Apostolos Doksiadis, Khristos H. Papadimitriou, Alecos Papadatos and Annie Di Donna - Logicomix
At least the nominal protagonist of the tale is a fictitious version of British philosopher and logician Bertrand Russell who tells his life story to an audience of American isolationalists in a lecture just after the World War Two has erupted. These parts alternate with parts where the makers of the graphic novel discuss how they should proceed with the story - between Doksiadis' desire to tell a story about people and Papadimitrou's arguments about the historical and mathematical facts.
During the tale the fictitious Russell meets with famous mathematicians Russell didn't meet in real life (part the writers readily admit in the afterword) and discusses matters of logic with them. Russell is also always drawn without moustache he always used in his early life, presumably so that the character would look more familiar. The ficticious Russell is also a much nicer that Russell ever was in real life.
The primary subject of the tale is the fundamental quest to find mathematical truth - which sort of ends to Gödel's mathematical proof that there are and will be mathematic and logic problems that cannot be solved - at least mathematically. It also sort of continues Doksiasis' theme about scientific obsession leading to madness - or at least ruination of relationships. Many of the greats of the mathematical world (and/or their relatives) succumbed to paranoia and schizophrenia - including Gödel who effectively starved himself to death.
(Personally it also brings some ironic pleasure to people like me who had to play with the set theory in Finnish primary school back in the 1970's - if Russell supposedly disposed of an demolished set theory by his paradox before the World War One, why the heck we had to play with those ovals decades later? I can actually agree with the common view that nobody actually needs set theory anywhere outside mathematical academia. In fact, it increased the attitude that "pure mathematics" has little to do with real life - a point the writers of this book also apparently make).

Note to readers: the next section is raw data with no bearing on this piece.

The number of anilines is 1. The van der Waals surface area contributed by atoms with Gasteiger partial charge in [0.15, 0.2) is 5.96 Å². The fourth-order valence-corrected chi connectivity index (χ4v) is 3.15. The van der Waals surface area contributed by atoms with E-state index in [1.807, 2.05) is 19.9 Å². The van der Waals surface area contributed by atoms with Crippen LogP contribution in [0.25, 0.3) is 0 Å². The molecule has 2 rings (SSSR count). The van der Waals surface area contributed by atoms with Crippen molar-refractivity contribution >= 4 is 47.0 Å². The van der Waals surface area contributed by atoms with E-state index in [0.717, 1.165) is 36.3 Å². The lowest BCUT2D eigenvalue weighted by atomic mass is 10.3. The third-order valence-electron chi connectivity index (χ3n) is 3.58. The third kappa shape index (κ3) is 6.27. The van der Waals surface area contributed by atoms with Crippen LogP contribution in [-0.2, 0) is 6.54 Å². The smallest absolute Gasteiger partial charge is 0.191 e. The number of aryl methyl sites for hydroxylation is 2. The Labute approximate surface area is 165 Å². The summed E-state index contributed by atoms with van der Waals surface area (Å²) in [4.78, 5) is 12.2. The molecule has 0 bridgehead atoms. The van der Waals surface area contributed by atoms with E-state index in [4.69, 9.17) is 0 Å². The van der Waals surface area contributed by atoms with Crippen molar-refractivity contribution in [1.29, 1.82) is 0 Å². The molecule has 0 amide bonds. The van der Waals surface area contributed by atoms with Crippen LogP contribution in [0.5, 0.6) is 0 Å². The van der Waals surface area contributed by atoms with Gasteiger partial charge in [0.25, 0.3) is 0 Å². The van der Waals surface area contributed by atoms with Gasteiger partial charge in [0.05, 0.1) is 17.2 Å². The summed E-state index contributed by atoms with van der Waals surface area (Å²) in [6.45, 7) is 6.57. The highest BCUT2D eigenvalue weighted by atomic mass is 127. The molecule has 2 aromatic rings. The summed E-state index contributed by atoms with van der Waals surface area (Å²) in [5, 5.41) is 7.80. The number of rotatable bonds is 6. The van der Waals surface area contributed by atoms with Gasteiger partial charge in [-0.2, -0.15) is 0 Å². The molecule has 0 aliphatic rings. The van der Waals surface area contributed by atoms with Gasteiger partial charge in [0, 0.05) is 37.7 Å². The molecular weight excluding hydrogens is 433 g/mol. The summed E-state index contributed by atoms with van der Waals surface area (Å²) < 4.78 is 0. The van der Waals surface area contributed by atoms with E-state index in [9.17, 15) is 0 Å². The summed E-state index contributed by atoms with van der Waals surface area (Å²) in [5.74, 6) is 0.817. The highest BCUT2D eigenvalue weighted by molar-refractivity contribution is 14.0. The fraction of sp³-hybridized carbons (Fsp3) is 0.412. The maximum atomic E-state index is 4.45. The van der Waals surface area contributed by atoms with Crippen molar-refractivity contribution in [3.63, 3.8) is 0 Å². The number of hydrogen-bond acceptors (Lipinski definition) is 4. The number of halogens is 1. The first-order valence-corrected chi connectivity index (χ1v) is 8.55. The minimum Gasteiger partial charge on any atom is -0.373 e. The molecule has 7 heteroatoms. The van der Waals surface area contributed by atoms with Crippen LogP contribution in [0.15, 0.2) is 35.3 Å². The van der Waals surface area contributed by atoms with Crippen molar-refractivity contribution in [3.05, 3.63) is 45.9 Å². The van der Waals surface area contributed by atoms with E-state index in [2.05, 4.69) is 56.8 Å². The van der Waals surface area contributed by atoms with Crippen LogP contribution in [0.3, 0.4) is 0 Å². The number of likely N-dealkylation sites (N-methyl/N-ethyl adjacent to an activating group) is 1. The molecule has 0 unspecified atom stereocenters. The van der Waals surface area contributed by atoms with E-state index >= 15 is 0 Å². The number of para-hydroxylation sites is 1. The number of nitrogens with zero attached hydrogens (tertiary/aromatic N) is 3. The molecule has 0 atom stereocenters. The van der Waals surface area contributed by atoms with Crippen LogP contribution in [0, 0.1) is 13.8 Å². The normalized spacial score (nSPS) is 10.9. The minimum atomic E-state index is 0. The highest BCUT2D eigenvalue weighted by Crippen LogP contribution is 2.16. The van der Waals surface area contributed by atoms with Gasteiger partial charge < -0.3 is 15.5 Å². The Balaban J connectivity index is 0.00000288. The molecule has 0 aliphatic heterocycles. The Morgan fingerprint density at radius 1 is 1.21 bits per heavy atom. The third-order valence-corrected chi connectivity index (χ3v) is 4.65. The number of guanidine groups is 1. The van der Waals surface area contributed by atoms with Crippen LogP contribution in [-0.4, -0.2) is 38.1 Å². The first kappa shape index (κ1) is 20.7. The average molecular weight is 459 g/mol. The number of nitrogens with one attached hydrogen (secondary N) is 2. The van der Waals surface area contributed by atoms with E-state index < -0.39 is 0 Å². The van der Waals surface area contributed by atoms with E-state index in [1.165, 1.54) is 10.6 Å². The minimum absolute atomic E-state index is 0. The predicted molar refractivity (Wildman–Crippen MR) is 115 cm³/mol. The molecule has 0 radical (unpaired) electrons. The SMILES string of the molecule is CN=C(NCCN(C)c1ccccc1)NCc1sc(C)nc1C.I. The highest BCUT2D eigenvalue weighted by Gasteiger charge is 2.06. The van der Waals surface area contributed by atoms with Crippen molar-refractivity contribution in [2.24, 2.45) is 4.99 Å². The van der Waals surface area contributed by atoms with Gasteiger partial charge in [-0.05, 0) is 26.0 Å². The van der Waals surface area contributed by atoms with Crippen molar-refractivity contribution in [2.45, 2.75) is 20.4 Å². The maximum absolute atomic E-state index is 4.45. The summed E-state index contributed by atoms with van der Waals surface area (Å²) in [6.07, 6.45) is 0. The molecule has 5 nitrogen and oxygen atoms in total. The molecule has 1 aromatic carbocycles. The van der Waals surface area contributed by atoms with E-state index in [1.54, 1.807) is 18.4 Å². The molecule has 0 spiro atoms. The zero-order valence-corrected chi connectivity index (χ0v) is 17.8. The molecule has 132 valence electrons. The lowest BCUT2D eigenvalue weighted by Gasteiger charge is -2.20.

Many parts of mathematics are still being based of axioms that are regarded as being true - but has not been mathematically proven to be true, essentially being against the mathematics' own rules and therefore being in shaky theoretical foundation. I don't know how many have been fed up with exercises where they should produce a mathematical proof that X=1 when it certainly is but that's what the mathematicians often try to do. The writers illustrate this with the part where Russell writes a multi-page proof that 1+1=2.
The story ends in the dress rehearsal of the Aeschylus' play Oresteia. The play is essentially explanation of how vendettas were replaced with legal courts (not very successfully, I think, because in some areas of Greece vendettas are still popular) - and presents one version of how the problems are actually solved in the real world. Where there are no clear-cut happy or unhappy endings, only imperfect solutions and compromises.
That dichotomy can also be seen in Doksiadis' calling the story a tragedy and Papadimitrou's insistence that all this leads to Alan Turing and foundations of theories that lead to computer programming.